For Zags, NCAA title run comes down to defense
| February 16, 2021 1:00 AM
We’re going to look ahead today.
I know, I know.
Mark Few might scold us for getting away from his “one game at a time” mantra, but you and I don’t need to be locked in against Saint Mary’s.
The players do.
So, we’re free to make the obvious jump a few weeks to the NCAA tournament – and feel like there’s a pretty decent chance that the Zags will enter that dance as a No. 1 seed.
Sure, they could get upset somewhere in this last batch of conference games (almost all of which are at home), or start daydreaming and get rolled in the WCC tourney.
Assuming they even participate in it – which is not a cinch at all.
I KIND of hope the Zags use their clout in the conference to skip that event, for two reasons…
First, so they can be extra careful in avoiding any COVID exposure before departing for Indianapolis and the NCAA jamboree.
Second, so that the WCC might have a shot at three teams in the Big Dance – an actual possibility if BYU were to get upset.
Any third team could bring a little spare change to the conference coffers.
At any rate, let’s get back to our issue of the day.
IT IS gospel that No. 1-ranked teams rarely win the NCAA tournament.
The problem is not that we keep picking the wrong top seeds.
The issue is that choosing ANY one team in a field of 68 – especially with so much balance among the better teams in college hoops – is just so mathematically difficult.
The obvious question, then, is what could help this clearly terrific Gonzaga team reach the mountaintop.
I’ve written previously – and will continue to preach – that the Zags will NOT get upset because their offense isn’t firing on a given night.
Just look at how various ranked teams have gotten mauled by this Gonzaga scoring machine.
Kansas, Iowa, Virginia.
They all were mauled by Few’s basketball threshing machine.
Only one non-conference opponent, West Virginia, has given the Zags any kind of fight.
I believe Gonzaga fell behind in that game because the whole gang suffered several minutes of shock when Jalen Suggs hit the floor, howling in agony.
It looked for all the world as though Suggs had torn his Achilles tendon, and the rest of the guys were basically sleepwalking through the rest of the first half.
AS WE know now, Suggs’ problem turned out to be his ankle.
He even returned to play most of the second half as the Zags wiped out a deficit and took down the Mountaineers, 87-82.
Amazingly, Gonzaga’s other 19 victories have all been by double digits.
These non-conference victims – four of whom are ranked in the latest AP poll – suffer after being fooled by their own eyes.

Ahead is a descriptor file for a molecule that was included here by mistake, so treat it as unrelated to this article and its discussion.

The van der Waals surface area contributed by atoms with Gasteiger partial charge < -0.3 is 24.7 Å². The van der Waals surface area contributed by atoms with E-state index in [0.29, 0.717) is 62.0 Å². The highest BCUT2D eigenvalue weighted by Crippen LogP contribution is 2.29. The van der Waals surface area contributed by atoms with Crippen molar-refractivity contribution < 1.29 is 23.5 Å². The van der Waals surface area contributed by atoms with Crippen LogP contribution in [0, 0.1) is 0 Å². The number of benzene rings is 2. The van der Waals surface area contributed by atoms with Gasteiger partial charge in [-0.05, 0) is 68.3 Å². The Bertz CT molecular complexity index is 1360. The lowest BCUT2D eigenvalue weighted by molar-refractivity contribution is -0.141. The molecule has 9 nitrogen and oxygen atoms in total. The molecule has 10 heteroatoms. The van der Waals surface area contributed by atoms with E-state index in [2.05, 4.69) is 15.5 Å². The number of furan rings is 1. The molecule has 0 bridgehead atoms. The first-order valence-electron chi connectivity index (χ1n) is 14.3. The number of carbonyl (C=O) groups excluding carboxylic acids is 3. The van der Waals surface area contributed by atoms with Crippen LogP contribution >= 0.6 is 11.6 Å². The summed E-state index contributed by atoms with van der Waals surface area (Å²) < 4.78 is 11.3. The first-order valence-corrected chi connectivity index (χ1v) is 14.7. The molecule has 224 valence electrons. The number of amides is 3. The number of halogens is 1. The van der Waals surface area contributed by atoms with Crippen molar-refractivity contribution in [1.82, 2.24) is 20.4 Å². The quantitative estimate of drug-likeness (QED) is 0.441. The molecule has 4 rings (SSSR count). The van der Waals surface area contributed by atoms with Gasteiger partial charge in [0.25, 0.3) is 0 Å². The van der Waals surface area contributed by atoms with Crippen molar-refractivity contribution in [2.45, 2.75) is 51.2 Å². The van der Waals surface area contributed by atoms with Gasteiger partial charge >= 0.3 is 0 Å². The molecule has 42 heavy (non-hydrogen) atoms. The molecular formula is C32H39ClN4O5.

Take Virginia, a team built on defense and now cruising toward a title in the difficult ACC.
No doubt the Cavs watched plenty of Gonzaga tape, and were warned that the Zags would be whiplash-fast in getting the ball up-court, and …
That the Zags could score quickly and relentlessly – even in their half-court sets.
The Cavs no doubt THOUGHT they knew what was coming.
But seeing the Zags on tape is not the same as facing them in the flesh.
In game situations, it all happens much, much faster – and so far, opponents have been stunned and overwhelmed by it.
I THINK the same thing will happen in the NCAA tournament.
Teams trying to run with the Zags, and somehow outscore them, will get torched.
Bottom line: Gonzaga’s fate in this quest for a national championship will come down to defense.
And now the Zags seem to have developed a taste for it.
They’ve leaped all the way to No. 4 nationally in KenPom’s adjusted defensive efficiency.
Part of the improvement has come from the guards – with Suggs taking fewer chances and playing straight-up defense, while Aaron Cook (the team’s best backcourt defender) is getting more and more opportunities to shut down an opponent’s star guard.
Then there is the massive improvement around the basket, as Drew Timme clearly has embraced the challenge of handling interior defense without getting into foul trouble.
IT’S HARD to overstate how important Timme’s defense will be during the NCAA tournament.
Happily, the sophomore scoring wizard seems to have gotten a feel for locking people down.
After Timme’s outburst against San Francisco over the weekend, Few didn’t bother mentioning what we all could see -- that Drew was unstoppable on offense.
No, the conversation was all about the other end, even to issues like communication and Timme’s obvious improvement at things like “showing” against ball screens (jumping out to prevent quick shots or passes, then getting back quickly to avoid allowing an open space near the basket).
That kind of stuff is hard work, and it’s not glamorous.
But it wins basketball games.
“He’s always been able to score the ball,” Few said.
“The thing I’m proud of is that he’s really defending much better. I could feel his presence out there. He was talking and communicating.
“We were switching him onto some really talented guards in (Khalil) Shabazz and (Jamaree) Bouyea, and he was fine.
“That’s a great sign for us moving forward.”
Indeed, it is.
Running the table from Day One to cutting down the nets at the NCAA tournament is such an incredibly tough task.
No matter what, it will be difficult.
With such dramatic defensive improvement, though, Gonzaga is getting closer and closer to having almost every answer.
Closer and closer.
Steve Cameron’s “Cheap Seats” columns appear in The Press on Mondays, Wednesdays and Fridays. “Moments, Memories and Madness,” his reminiscences from several decades as a sports journalist, runs each Sunday.
Steve also writes Zags Tracker, a commentary on Gonzaga basketball which is published each Tuesday.